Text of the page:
Waste and guilt
The paper industry has done a great job in teaching consumers that paper should not be thrown away, because it can be recycled.
They have also done a great job in teaching people that resources are precious. However, there is still far more that needs to be done to encourage the use of paper based communications.
There is, for example, considerable confusion as to the sustainability of print, which continues to be slammed because it kills trees. The message that the print industry is the only communications medium based on renewable resources, still needs reiterating.
Of more serious concern is the rising use of incineration in many developed markets. Incineration masquerades under the recycling banner and reflects the energetic market in largescale incineration plant development, sales and installation.
We need to shift the messaging up a gear, and to remind businesses, local authorities and consumers that “recycle” has a very specific meaning. Recycling processes are established in most developed markets, with consumers doing the sorting or simply providing selected materials that will be burned.
But they don’t necessarily understand that this is what happens to their “recycled” materials. Local authorities and municipalities sending selected waste for incineration still call it recycling, because the waste is turned to energy.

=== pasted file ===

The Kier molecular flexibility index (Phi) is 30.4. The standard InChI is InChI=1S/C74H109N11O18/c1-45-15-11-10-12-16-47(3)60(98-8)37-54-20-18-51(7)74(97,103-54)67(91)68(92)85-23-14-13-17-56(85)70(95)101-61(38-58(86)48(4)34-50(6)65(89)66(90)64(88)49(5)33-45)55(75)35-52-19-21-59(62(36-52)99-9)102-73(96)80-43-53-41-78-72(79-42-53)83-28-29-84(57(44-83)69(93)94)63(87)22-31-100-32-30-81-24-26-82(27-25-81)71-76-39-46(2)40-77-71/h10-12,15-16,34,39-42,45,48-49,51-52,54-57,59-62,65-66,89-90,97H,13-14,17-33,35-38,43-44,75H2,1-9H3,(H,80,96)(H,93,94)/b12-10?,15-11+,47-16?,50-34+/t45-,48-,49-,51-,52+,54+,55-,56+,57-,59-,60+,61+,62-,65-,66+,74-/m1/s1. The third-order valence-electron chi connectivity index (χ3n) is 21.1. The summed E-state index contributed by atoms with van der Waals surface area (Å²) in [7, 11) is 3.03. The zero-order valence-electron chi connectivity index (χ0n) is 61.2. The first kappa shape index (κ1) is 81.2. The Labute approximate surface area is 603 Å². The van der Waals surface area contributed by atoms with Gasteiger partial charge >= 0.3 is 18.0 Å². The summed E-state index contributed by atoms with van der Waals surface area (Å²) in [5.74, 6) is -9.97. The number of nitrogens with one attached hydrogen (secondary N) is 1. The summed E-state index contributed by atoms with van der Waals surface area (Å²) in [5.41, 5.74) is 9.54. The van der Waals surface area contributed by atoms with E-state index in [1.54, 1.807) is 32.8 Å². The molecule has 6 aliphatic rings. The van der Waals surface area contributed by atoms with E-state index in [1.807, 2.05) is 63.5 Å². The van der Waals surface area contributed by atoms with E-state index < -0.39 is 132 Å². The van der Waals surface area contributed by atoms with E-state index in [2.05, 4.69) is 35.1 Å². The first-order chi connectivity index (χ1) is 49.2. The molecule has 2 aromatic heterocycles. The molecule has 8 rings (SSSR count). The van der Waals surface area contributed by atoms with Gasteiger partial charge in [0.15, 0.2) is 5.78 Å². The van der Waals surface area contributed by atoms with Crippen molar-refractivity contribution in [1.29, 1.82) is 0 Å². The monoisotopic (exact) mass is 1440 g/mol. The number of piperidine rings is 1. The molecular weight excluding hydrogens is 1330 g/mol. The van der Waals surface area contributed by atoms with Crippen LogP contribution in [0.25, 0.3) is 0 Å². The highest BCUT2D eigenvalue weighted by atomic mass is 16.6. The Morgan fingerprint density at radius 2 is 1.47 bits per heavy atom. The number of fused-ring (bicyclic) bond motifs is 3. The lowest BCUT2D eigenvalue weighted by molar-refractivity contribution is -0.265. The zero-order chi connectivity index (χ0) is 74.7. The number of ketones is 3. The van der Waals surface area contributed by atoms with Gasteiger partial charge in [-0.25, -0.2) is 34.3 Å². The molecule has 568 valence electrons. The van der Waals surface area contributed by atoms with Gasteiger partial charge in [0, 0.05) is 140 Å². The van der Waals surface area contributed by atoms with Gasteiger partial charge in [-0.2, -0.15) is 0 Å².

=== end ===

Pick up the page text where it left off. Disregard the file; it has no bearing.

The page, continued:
This is a bit of a stretch, but it points to how environmental language tends to be appropriated to suit whatever justification is required. This is why the graphics industry in general and paper professionals in particular, need to provide much noisier reminders of what recycling actually is.
Recycling means converting waste into something reusable; it doesn’t mean converting waste into heat. Recycling returns waste to processing facilities where it can be turned into new raw materials, such as paper or textiles. It does not mean destruction.
Calling incineration recycling is grossly misleading, but it does provide a guilt free way of getting rid of waste, so that consciences are clear. Consumers are basically lazy and don’t want to feel guilty, so the fiction is a convenience for them. Paper recycling means turning waste paper into new papers. Anything else is a misnomer.
This colossal misunderstanding is reducing volumes of waste paper reaching recycling supply chains. This will cause paper prices to rise and recycling rates to fall, so higher prices for printed publications and a reduced range of recycled papers. It will also be another nail in the coffin of the massive pulp and paper plants that cannot adapt to new market realities.
Equally, it could create new opportunities for small operations willing to work, say with local governments to increase volumes of waste paper coming to them, discouraging incineration and breathing new life into paper recycling.
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